WASHINGTON ― Republicans were almost in the clear.
President Donald Trump’s lukewarm expression of support for the U.S. intelligence community on Tuesday gave relieved GOP lawmakers a way out of answering thorny questions about his refusal to call out Russia during a press conference on Monday in Helsinki alongside President Vladimir Putin.
But they were stymied just 24 hours later by an increasingly unreliable partner in the White House, who rejected an assessment by his intelligence agencies for the third time this week by saying he did not believe Russia continues to target the U.S.
“All of us are puzzled by it. Just still trying to figure out why in the world the president would say what he did in Helsinki and then say what he did again [today],” Sen. Jeff Flake (R-Ariz.) told reporters on Wednesday.
Trump’s statement on Wednesday at the White House contradicted his Director of National Intelligence Dan Coats, who warned last week about the growing and present danger of Russian cyberattacks, as well as a bipartisan report released by the Senate intelligence committee.
The president’s comment set off a wave of statements from flummoxed Republican senators, most of whom did not go further than express politely worded disagreement with him.
“The Russians continue efforts to undermine Western democracies, including ours. The President is wrong and needs to heed the warnings from our Intelligence Community, including DNI Dan Coats,” tweeted Sen. Susan Collins (R-Maine), who sits on the Senate intelligence committee.
“That’s a big disconnect,” Sen. Lindsey Graham (R-S.C.) said in reaction to Trump’s comments on Wednesday. “I’m glad he showed faith in the intelligence community assessment ... [but] I’m a bit surprised by the president’s statements today.”
Graham said he would introduce legislation that would immediately slap additional sanctions on Russia that could be removed only if the intelligence agencies assess that Moscow has halted its cyber efforts against the U.S.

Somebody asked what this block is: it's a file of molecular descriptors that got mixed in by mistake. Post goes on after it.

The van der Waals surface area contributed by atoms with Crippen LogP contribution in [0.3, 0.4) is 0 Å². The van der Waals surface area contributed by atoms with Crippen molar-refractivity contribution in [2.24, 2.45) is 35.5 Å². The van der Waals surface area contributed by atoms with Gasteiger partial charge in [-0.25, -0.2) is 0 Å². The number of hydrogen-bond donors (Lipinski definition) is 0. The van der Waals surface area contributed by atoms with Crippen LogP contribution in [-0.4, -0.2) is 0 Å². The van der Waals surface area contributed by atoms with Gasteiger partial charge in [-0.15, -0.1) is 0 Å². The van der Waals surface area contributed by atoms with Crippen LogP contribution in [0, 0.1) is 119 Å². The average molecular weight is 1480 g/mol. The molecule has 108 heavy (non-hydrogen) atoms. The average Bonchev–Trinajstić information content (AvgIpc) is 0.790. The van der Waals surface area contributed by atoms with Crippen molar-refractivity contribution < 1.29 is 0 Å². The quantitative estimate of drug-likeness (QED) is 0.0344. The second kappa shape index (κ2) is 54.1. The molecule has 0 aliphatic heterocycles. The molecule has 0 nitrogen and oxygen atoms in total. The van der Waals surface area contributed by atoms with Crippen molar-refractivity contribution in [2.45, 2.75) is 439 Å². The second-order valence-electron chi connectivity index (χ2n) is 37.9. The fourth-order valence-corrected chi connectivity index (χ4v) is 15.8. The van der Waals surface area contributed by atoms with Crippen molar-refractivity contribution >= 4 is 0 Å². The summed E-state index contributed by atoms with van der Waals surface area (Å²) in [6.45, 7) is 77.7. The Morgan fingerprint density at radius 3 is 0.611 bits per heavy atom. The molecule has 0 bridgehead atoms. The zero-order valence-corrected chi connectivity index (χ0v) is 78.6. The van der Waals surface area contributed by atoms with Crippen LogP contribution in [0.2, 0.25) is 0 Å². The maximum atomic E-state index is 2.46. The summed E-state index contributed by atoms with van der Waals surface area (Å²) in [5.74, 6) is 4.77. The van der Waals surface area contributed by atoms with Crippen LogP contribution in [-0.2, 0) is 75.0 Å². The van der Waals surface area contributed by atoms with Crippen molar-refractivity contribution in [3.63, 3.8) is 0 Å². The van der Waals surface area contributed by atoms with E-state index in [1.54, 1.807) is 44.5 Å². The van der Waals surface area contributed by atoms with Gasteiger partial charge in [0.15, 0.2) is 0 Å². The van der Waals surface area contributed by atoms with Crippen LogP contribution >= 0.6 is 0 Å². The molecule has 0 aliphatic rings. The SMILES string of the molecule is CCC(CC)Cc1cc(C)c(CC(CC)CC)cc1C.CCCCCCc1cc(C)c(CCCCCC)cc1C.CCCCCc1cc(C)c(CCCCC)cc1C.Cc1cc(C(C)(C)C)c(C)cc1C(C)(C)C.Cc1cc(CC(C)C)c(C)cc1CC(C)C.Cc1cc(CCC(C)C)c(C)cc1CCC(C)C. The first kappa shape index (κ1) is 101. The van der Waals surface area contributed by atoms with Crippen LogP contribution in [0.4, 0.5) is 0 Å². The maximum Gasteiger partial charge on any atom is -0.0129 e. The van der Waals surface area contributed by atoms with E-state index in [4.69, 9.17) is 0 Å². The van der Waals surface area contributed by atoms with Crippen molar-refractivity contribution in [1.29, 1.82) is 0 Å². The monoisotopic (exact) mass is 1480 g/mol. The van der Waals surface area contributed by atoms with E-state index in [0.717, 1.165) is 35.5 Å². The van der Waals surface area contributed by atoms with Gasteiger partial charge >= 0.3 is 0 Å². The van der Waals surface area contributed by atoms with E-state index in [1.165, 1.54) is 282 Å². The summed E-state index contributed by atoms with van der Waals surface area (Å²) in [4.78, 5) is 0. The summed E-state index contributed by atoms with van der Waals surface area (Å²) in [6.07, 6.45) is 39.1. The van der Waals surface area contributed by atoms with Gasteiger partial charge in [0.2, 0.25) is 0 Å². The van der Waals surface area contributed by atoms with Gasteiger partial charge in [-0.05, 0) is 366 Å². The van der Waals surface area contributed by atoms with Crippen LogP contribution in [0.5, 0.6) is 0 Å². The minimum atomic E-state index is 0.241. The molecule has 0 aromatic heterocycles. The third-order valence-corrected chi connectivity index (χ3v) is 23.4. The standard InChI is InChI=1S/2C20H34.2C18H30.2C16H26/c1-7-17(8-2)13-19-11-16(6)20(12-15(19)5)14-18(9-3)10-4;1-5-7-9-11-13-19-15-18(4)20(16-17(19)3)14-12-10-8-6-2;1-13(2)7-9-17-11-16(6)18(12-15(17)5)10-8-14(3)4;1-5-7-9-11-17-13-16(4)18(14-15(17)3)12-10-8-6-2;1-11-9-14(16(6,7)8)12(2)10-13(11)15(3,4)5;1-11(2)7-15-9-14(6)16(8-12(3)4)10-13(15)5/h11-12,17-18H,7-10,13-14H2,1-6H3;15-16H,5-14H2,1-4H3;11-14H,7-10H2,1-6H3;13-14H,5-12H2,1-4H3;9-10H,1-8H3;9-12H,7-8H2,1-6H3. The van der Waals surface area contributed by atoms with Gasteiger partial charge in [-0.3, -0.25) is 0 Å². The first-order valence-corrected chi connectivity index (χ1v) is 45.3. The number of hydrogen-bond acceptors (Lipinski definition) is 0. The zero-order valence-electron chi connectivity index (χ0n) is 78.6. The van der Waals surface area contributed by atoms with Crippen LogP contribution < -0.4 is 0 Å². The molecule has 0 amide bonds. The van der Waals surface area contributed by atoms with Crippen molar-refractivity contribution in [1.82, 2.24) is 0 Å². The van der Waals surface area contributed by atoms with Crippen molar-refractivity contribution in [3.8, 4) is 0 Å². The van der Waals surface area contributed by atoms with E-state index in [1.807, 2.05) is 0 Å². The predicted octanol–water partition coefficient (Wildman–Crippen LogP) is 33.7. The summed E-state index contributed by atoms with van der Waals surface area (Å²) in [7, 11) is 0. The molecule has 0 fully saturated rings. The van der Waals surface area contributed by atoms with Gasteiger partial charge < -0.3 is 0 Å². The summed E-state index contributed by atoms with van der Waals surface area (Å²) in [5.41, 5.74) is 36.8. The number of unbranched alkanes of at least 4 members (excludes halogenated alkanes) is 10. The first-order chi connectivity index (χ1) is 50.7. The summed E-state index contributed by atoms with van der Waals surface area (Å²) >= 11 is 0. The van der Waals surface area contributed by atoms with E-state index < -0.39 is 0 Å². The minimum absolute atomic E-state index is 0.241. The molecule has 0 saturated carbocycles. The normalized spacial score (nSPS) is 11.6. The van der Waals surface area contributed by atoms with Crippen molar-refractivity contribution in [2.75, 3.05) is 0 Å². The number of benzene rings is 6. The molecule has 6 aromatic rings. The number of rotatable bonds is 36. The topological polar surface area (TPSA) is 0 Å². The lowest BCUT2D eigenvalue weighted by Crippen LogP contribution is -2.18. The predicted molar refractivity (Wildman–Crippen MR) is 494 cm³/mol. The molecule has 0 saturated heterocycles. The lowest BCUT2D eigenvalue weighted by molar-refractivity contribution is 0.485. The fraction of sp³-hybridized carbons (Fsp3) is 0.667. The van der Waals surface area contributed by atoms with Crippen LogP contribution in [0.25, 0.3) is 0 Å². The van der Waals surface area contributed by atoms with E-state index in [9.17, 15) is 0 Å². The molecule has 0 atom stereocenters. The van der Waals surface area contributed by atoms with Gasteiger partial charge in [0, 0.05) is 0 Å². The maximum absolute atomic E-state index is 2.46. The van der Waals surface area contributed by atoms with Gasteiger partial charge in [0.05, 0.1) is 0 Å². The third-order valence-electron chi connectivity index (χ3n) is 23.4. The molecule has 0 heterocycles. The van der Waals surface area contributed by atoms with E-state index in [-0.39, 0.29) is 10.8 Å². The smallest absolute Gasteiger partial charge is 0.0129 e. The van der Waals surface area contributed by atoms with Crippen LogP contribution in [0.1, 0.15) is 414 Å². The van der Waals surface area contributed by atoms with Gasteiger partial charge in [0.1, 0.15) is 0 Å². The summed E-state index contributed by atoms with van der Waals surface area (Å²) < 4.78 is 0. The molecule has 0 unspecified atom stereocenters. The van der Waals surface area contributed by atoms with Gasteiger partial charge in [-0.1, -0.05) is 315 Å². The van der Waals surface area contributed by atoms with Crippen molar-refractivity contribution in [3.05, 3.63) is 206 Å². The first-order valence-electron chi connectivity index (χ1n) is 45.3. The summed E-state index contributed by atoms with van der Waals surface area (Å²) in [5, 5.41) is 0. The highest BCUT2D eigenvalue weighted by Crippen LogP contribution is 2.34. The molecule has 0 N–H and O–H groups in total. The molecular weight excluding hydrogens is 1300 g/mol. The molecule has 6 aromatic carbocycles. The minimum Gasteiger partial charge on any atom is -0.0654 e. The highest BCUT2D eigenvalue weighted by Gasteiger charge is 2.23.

While there was talk of imposing more sanctions on Russia and passing a nonbinding resolution in support of the U.S. intelligence community, there was little sense on Wednesday that Republicans as a whole would be willing to take more concrete action to rebuke Trump over his roundly condemned performance at the press conference with Putin. At that event, Trump refused to condemn Russia’s interference in the 2016 presidential election, saying he accepted the Putin’s denial, taking his word over the conclusion of U.S. intelligence agencies.
“I hold both countries responsible,” Trump said, later saying that “it could be other people” who interfered.
U.S. intelligence officials and congressional probes have identified no other nations as interference suspects.
Republicans dodged questions on Wednesday about Trump’s Russia fiasco, insisting they were satisfied by his tortured clarification, in which he claimed that he misspoke at the press conference, explaining that he meant to say that he saw no reason it would not be Russia that interfered.
“He made it clear he supports the conclusion of our intelligence. We do as well, and we’re on the same page,” Sen. Steve Daines (R-Mont.) said Wednesday, even though Trump had cast doubt on that intelligence the same day.
Sen. Chuck Grassley (R-Iowa), the chairman of the Senate judiciary committee, said he appreciated that Trump apologized for his refusal to stand up to Putin.
“Anybody that’s willing to apologize, particularly a politician, you ought to say, ‘Praise the Lord,’” Grassley told reporters on Capitol Hill, even though Trump never offered an apology or expressed regret for his comments.
The Russians continue efforts to undermine Western democracies, including ours. The President is wrong and needs to heed the warnings from our Intelligence Community. Sen. Susan Collins (R-Maine)
Other GOP senators simply begged off answering questions about Trump’s stance on Russia by stating that they were too busy with more pressing matters, like a pending Supreme Court nomination and an agriculture appropriations bill.
“Oh, I’m not going to comment on that,” Sen. Deb Fischer (R-Neb.) said. “You know we’re busy trying to work on our Supreme Court justice here.”
Sen. Pat Roberts (R-Kan.) told HuffPost that Trump’s reluctance to side with the U.S. intelligence community regarding Russia is “not within my purview.”
“I’m trying to get the farm bill done. I work on things where I can make a difference,” said Roberts, who chairs the Senate agriculture committee.
But Sen. John Thune (R-S.D.), the No. 3 Senate Republican, appeared resigned that Congress will never be able to change Trump’s thinking on Russia.
“I mean, I guess it’s probably the best we’re going to be able to get,” Thune told reporters in response to Trump’s reversal on Russia.